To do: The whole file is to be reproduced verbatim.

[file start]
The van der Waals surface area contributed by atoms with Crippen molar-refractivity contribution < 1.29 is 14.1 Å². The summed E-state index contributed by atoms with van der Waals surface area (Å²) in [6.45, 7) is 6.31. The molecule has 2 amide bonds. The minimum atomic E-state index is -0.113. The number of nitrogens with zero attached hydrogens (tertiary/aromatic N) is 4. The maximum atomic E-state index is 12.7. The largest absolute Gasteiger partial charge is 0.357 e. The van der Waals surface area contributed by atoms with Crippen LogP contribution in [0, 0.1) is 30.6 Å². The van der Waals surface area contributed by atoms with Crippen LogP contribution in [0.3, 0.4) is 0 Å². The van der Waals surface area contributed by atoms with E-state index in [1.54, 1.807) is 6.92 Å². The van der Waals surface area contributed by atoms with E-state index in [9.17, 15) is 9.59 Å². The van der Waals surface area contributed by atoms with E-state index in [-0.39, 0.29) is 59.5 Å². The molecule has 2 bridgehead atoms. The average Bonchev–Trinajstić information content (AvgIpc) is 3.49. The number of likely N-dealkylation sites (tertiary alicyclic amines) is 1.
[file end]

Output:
The van der Waals surface area contributed by atoms with Crippen molar-refractivity contribution < 1.29 is 14.1 Å². The summed E-state index contributed by atoms with van der Waals surface area (Å²) in [6.45, 7) is 6.31. The molecule has 2 amide bonds. The minimum atomic E-state index is -0.113. The number of nitrogens with zero attached hydrogens (tertiary/aromatic N) is 4. The maximum atomic E-state index is 12.7. The largest absolute Gasteiger partial charge is 0.357 e. The van der Waals surface area contributed by atoms with Crippen LogP contribution in [0, 0.1) is 30.6 Å². The van der Waals surface area contributed by atoms with Crippen LogP contribution in [0.3, 0.4) is 0 Å². The van der Waals surface area contributed by atoms with E-state index in [1.54, 1.807) is 6.92 Å². The van der Waals surface area contributed by atoms with E-state index in [9.17, 15) is 9.59 Å². The van der Waals surface area contributed by atoms with E-state index in [-0.39, 0.29) is 59.5 Å². The molecule has 2 bridgehead atoms. The average Bonchev–Trinajstić information content (AvgIpc) is 3.49. The number of likely N-dealkylation sites (tertiary alicyclic amines) is 1.